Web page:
Instead, river anglers and guides will pack all our river fishing gear in a waist, hip, or sling pack like the one you see in the picture or we use a vest.
There are three brands that I recommend for packs and vests.
Orvis, Simms, and Fishpond have been making some of the best packs and vests for a long time and it seems like 90% of the anglers around the area use these brands.
I personally wear a hip pack like the one in the picture because I carry enough gear in my pack for ten guys and that means that my pack can be really heavy at times.
Because of that, I find that if I put all that river fishing gear into a chest pack or a sling pack or a vest, it weighs down on my shoulders and my lower back and they start to ache after a long day on the river.
The hip packs can be easily pulled to the front for easy access and then pushed to the side or around the back to get out of the way.
When I owned my tackle shop I tried out about 12 packs to see which ones I liked the most. I found that some chest packs got in my way when casting, and some blocked my view of the path near my feet which is dangerous, and because the chest packs were so high up on my chest I found it awkward finding stuff in it.
I like to oversize my hip pack so I like the bigger ones. It’s easier to get your hands in them and easier to get your tools and boxes in and out of a bigger pack. I like packs that open up wader too, it just makes access to what you need easier.
A good pack will also be waterproof or water-resistant so it keeps all your gear inside dry when it’s pouring rain out.
Warning: Fishing packs may not be your best choice if you have a really big gut. Just being honest here, but, some chest packs sit on the lower chest and the upper belly and that may not work for you. Anglers with big guts report problems when using packs because access or fit can be a problem.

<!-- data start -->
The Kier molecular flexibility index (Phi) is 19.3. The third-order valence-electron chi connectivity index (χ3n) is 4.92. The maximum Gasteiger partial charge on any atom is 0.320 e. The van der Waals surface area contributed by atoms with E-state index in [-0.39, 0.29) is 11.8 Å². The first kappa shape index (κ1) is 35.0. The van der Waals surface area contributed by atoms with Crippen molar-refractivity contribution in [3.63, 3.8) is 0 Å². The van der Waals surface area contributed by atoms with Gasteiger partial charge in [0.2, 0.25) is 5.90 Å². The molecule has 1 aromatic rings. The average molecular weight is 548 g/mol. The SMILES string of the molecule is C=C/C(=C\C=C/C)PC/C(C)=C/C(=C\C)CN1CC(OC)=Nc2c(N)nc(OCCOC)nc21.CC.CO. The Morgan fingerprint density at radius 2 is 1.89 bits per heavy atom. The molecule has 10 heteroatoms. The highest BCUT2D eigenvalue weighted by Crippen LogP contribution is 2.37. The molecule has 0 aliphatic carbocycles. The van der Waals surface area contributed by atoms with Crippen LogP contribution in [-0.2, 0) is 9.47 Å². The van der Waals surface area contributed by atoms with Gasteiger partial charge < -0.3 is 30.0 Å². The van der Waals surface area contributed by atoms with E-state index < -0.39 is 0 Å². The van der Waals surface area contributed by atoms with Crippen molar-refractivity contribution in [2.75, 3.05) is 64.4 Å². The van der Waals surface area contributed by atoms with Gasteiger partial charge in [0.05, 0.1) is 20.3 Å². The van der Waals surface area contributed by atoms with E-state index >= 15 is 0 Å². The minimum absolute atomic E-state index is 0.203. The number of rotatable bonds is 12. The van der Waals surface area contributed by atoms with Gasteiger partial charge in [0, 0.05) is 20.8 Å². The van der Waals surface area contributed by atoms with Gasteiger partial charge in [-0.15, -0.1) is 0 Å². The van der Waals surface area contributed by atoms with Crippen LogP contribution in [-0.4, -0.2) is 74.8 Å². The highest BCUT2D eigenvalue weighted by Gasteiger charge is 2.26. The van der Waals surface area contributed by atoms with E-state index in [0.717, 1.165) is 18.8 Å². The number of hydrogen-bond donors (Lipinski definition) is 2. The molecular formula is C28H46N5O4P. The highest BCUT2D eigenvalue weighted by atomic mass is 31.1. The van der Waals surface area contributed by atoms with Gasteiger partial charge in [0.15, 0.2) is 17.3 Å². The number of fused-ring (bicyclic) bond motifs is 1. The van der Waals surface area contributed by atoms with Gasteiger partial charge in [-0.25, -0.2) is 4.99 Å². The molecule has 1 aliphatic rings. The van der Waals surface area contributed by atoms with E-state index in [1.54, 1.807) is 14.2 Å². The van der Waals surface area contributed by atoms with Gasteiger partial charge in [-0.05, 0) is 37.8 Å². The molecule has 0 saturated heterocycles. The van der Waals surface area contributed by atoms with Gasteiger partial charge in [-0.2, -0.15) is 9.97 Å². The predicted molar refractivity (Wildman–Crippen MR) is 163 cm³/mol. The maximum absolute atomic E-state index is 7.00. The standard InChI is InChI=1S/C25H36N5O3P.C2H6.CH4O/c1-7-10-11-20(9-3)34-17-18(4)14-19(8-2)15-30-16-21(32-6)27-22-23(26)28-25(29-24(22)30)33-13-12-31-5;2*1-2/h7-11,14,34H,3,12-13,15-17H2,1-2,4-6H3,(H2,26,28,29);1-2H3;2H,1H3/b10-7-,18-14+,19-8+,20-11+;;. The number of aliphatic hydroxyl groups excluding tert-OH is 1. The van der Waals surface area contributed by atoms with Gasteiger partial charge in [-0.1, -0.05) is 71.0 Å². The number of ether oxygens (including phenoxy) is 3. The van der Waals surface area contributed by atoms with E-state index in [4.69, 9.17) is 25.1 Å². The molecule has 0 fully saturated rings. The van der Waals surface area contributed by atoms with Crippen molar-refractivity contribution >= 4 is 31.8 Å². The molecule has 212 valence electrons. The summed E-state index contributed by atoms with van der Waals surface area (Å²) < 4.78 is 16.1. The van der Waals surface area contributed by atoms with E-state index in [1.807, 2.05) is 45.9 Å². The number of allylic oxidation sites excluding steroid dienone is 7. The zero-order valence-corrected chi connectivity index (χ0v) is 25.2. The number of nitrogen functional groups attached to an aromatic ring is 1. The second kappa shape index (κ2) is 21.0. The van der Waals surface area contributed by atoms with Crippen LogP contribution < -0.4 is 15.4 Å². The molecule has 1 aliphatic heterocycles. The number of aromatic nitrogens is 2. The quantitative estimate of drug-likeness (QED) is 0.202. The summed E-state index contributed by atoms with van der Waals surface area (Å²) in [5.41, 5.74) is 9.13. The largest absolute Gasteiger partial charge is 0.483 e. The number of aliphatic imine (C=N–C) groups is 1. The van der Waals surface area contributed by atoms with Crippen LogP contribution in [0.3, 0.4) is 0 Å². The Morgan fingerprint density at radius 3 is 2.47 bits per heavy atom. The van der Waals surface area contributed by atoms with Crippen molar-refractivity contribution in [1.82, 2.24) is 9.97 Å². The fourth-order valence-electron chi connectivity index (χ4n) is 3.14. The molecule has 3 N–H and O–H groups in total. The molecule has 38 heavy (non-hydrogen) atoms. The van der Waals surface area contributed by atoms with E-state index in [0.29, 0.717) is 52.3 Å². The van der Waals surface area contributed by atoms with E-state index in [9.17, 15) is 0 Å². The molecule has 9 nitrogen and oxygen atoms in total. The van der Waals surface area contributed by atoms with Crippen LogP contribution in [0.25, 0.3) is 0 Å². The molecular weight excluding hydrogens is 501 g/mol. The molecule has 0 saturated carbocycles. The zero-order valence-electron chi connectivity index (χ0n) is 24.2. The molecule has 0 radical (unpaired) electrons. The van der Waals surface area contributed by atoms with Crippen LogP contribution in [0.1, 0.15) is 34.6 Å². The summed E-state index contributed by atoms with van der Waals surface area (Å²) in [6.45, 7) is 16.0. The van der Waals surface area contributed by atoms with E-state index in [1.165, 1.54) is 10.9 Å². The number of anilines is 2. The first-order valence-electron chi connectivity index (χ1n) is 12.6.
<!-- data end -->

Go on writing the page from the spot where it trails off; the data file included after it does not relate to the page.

For big gut guys, some hip packs can also sit below your gut, and therefore your gut may obstruct your view making finding gear difficult so this type of pack may not be a good option for you. A good sling pack might be the better option, but your best bet is to consider getting a good vest if you have a big gut.
GUIDES CHOICE: A great pack that is water-resistant but not waterproof has a mesh water bottle.thermos holder. This Simms Freestone Hip Pack is almost identical to the one that I wear now and I suspect I will be replacing my old pack with this one very soon. It’s a big pack with lots of room and has a double zipper for easier access than most packs.
GREAT CHOICE: The FISHPOND Thunderhead Submersible Pack is one of the best packs on the market.
I like this one because it is big and it is waterproof which is great for those times when you get stuck in the rain or get too deep in the water. Save all your flies and gear with waterproof packs.
BEST BY FISHPOND: The fishpond packs are very popular and this is FishPonds biggest pack. The Fishpond PRO Waterdance Guide Pack for you guys that need more storage and features, or the Fishpond Waterdance Guide pack which still holds a tone of gear and is worth the $100.00 price tag.